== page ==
Social Categories of Identity: Should We Scrap Them?

Posted in The Gnovis Blog

"Stereotypes Are a Real Timesaver."
The Onion

Historian Joan Scott speaks of the role of experience in constituting one’s sense of self. In her 1992 essay, "Experience," she addresses the use of personal accounts as evidence in historical practice, and cautions against what she sees as a lack of scrutiny on the part of investigators.

Individual experience is often used as evidence in science, particularly social science, and cultural studies. These have also been given a certain amount of privilege as truth, particularly in the study of identity among certain marginalized groups. For example, in the case of women’s studies, instamces from the past are routinely reexamined but specifically from a woman’s perspective, which was thought to be previously stifled or ignored. So this new point of view is often presumed to contain the "real story." Scott cautions that processes intended to uncover a reality that was overlooked, can be quite problematic.

When these experiences are taken for granted as truth or indicative of a particular narrative, it can actually reaffirm essentialist, ahistorical notions of identity, particularly among marginalized groups. If a particular woman’s experience is taken to be representative of all women, this may not be getting us any closer to a sense of truth. This attitude can actually be quite antithetical to the purposes of feminist and queer studies, or any project that seeks to illuminate the complicated nature of subjectivity for any "category" of individuals.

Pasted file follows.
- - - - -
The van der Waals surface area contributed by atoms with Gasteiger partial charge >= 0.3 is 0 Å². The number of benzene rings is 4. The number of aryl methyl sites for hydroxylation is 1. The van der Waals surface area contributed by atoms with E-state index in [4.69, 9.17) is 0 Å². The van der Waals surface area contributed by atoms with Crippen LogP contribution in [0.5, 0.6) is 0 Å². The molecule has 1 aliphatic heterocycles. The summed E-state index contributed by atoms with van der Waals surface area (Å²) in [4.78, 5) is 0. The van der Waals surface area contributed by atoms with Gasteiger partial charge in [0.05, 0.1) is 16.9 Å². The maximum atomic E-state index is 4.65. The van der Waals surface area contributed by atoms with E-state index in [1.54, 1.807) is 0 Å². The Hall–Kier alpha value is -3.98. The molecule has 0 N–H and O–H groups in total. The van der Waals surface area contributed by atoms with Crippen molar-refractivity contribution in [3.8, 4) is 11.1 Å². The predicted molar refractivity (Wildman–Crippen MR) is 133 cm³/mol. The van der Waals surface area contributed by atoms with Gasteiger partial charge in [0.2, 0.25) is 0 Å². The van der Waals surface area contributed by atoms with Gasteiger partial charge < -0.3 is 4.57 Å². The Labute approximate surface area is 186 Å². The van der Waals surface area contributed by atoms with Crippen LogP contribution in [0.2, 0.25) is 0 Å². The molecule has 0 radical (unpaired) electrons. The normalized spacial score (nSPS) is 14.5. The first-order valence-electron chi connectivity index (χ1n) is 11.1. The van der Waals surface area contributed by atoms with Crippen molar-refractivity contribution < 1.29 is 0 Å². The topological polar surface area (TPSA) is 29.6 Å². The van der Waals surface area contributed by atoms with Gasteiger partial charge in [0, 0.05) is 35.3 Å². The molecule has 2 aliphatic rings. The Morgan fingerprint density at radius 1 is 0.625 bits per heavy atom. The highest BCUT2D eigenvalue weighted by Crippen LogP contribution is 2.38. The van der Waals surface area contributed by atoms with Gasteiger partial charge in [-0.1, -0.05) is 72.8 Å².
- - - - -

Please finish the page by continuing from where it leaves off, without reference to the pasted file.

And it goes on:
Furthermore, social categorical terms like race, ethnicity and gender, are often used in a very matter of fact way. When people speak of a queer or black experience, it’s as if this is an automatic marker of a particular kind of difference, and an assumed experience and identity constituted by that difference. People don’t often explain what these words mean to them, or what they feel those categories even are. It’s as if everyone just knows.

On the flipside, how else does one communicate a sense of identity that is informed by the discourses underlying cultural norms? It’s difficult to imagine how my experience as a first generation, American-Cuban woman raised in Miami by parents who were staunchly against the Cuban revolution, might not be similar in some fundamental ways, to the thousands of other girls growing up in a similar circumstance.

We must, of course, be very careful to pin down what it means to be Cuban, or any other descriptor, to a very specific instance in history and place. But if we can’t use culture, however carefully, as a marker of a particular kind of experience, then we risk denying that culture has any real meaning at all. And I think we know that’s just not the case.